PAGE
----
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Classic and Contemporary Poetry: Explained

MERCY, by             Poet Analysis     Poet's Biography

"The Mercy" is a poem by Philip Levine, first published in his collection "1933" in 1974. The poem is inspired by Levine's time working on the assembly line at the Chevrolet Gear and Axle factory in Detroit, and explores the theme of the struggle of the working class.


 "The Mercy" begins with the narrator describing the factory in which he works and the long hours of hard labor. He then imagines a day when he is able to escape and take a walk by the river, where he encounters a fisherman who catches a large fish. The narrator is moved by the fisherman's mercy towards the fish, and reflects on the power of mercy in a world full of violence and cruelty. He wonders if he will ever be able to show the same kind of mercy to his fellow human beings.

Poetic Elements:

  • Form: The poem is written in free verse with irregular line lengths and no consistent rhyme scheme.
  • Imagery: Levine uses vivid imagery throughout the poem to create a sense of the factory environment and the natural world outside of it, such as "The air smells sooty with thirst" and "The river turns on itself / endlessly folding and unfolding its shirt / as the barges pass through all eternity".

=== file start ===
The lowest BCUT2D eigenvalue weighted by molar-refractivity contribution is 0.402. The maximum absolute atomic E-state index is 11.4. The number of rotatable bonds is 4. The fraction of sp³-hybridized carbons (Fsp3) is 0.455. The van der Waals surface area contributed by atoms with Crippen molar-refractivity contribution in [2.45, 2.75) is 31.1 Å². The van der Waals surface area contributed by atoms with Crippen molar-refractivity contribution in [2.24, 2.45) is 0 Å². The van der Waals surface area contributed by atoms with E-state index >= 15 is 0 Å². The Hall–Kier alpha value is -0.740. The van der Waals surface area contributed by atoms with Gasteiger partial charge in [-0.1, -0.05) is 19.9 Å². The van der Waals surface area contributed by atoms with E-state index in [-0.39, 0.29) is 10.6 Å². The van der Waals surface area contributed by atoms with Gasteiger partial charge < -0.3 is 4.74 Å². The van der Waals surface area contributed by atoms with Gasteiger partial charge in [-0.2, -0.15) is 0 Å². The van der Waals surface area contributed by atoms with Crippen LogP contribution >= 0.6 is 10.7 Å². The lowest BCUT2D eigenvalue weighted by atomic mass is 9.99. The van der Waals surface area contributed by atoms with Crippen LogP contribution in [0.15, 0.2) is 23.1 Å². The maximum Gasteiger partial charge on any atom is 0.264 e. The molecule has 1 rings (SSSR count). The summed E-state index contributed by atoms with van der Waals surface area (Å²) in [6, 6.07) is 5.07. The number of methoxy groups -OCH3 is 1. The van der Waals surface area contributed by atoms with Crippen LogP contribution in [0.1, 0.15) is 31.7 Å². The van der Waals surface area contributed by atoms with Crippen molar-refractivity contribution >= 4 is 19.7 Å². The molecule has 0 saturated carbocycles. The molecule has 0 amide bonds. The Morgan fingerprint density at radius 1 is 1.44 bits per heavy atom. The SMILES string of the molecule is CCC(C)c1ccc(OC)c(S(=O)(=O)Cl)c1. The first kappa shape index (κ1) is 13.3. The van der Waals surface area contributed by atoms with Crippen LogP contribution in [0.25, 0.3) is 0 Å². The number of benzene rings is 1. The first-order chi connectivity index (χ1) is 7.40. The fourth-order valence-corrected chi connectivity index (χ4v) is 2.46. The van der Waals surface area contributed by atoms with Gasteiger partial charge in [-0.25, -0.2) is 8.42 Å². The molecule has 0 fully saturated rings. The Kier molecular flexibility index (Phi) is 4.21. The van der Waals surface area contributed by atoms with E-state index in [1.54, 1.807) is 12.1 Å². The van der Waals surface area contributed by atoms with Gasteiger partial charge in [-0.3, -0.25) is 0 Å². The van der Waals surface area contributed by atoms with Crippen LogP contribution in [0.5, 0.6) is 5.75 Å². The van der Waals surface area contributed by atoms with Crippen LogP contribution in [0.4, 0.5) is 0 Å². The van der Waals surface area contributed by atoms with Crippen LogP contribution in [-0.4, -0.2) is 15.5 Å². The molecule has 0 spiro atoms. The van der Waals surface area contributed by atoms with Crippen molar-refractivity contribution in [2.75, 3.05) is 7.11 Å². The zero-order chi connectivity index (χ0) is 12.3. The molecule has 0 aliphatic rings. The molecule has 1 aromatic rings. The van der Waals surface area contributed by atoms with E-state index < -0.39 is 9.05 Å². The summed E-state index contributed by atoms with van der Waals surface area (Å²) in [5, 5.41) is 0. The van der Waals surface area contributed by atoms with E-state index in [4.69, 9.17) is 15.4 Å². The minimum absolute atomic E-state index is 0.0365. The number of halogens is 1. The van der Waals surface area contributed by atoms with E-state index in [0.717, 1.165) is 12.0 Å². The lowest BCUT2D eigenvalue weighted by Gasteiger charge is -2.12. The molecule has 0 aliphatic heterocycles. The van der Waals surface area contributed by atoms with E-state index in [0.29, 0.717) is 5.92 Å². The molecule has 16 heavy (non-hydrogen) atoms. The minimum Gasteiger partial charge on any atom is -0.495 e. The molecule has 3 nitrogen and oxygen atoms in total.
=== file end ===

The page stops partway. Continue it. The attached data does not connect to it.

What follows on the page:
• Symbolism: The fisherman and the fish represent the themes of mercy and compassion that are central to the poem. The fisherman's actions towards the fish inspire the narrator to consider his own capacity for mercy towards others.
  • Tone: The tone of the poem is contemplative and reflective, with a sense of longing for a better world.


"The Mercy" is a powerful exploration of the struggle of the working class and the potential for mercy and compassion in a world full of violence and cruelty. Levine's use of vivid imagery and symbolism, combined with the contemplative tone, create a poignant and memorable poem that reflects on the human condition.

Poem Snippet:

Some of us come to the work bitter and angry,
as if betrayed by a friend or God. Some of us come
to the work as if we were leaving it,
and the work forever falling away behind us.

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